“I love playing baseball,” said Duran, who has a .415 batting average with 10 RBI and 10 runs scored for the season. “It’s great to know I have three more years to play.”

“I’d take nine more like him,” Smart said. “He’s a great kid. He’s always happy, always smiling. He wants the ball hit to him and I always hope that it is hit to him.”

More importantly, Duran is a good student with his eye on the prize.

“I’d say he has a good chance to get a college education,” Smart said.

“It’s down the road a little, but I do think about that,” Duran said of college. “It’s never too early to think about it.”

Duran is taking after his coach literally _ as a Smart man.


Kearny freshman outfielder David Duran. Photo by Jim Hague

Learn more about the writer ...

Jim Hague | Observer Sports Writer

Sports Writer Jim Hague was with The Observer for 20+ years — and his name is one of the most recognizable in all of sports journalism. The St. Peter’s Prep and Marquette alum kicked off his journalism career post Marquette at the Daily Record, where he remained until 1985. Following shorts stints at two other newspapers, in September 1986, he joined the now-closed Hudson Dispatch, where he remained until 1991, when its doors were finally shut.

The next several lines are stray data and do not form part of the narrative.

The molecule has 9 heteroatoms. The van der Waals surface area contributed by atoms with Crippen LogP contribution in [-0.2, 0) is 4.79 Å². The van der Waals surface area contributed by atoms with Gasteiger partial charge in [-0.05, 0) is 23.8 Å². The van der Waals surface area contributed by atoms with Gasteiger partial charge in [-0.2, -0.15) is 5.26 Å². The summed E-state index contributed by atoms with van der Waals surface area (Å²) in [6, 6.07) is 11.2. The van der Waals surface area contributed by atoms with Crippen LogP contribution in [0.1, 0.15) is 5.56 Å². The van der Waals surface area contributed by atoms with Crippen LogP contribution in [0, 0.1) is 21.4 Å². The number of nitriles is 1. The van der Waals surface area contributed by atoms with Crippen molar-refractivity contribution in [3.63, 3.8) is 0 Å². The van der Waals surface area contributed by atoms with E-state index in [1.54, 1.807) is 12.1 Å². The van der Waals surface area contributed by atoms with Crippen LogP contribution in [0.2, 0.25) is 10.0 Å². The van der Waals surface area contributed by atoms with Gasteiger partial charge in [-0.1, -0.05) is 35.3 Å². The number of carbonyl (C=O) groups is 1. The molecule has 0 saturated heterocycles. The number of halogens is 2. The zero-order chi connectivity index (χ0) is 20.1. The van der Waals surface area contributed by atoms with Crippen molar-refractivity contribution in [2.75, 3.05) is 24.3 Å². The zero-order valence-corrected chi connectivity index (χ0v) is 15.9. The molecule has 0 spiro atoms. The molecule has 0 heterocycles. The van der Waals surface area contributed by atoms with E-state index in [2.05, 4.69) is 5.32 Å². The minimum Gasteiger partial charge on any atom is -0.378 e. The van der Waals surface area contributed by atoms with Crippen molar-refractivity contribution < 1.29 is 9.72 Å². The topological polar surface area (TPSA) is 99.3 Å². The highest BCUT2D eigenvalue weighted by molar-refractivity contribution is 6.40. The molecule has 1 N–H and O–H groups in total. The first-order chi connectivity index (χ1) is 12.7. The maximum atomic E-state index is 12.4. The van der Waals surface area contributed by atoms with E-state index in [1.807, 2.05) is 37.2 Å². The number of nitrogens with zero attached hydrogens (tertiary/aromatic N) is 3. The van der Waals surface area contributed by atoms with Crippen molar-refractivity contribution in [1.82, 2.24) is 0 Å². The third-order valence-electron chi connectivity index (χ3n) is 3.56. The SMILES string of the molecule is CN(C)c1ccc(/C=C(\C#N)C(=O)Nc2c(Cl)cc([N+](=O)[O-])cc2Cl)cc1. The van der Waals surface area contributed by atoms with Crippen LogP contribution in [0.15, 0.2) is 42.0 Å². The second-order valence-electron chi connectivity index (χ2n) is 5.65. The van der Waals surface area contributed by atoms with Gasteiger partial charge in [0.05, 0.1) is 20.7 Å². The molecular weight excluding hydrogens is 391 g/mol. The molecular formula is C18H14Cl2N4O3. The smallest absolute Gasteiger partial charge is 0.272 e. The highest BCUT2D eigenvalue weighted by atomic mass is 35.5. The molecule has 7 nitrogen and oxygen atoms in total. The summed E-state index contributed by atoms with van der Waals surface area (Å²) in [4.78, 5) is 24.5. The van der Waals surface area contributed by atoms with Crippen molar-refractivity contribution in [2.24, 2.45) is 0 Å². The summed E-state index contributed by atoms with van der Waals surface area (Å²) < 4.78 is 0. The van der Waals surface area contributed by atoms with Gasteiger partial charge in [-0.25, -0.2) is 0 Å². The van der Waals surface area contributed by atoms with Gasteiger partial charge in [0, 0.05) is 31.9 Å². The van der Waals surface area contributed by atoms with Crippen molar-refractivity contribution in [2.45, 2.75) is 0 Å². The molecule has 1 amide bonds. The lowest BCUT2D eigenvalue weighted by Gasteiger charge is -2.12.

It was during his tenure at The Dispatch that Hague’s name and reputation as one of country’s hardest-working sports reporters grew. He won several New Jersey Press Association and North Jersey Press Club Awards in that timeframe.

In 1991, he became a columnist for The Hudson Reporter chain of newspapers — and he remains with them to this day.

In addition to his work at The Observer and The Hudson Reporter, Hague is also an Associated Press stringer, where he covers Seton Hall University men’s basketball, New York Red Bulls soccer and occasionally, New Jersey Devils hockey.

He’s also doing work at The Morristown Daily Record, the very newspaper where his journalism career began.

During his career, he also worked for Dorf Feature Services, which provided material for the Star-Ledger. While there, he covered the New York Knicks and the New Jersey Nets.

Hague is also known for his announcing work — and he’s done PA work for Rutgers Newark and NJIT.

Hague is the author of the book “Braddock: The Rise of the Cinderella Man.”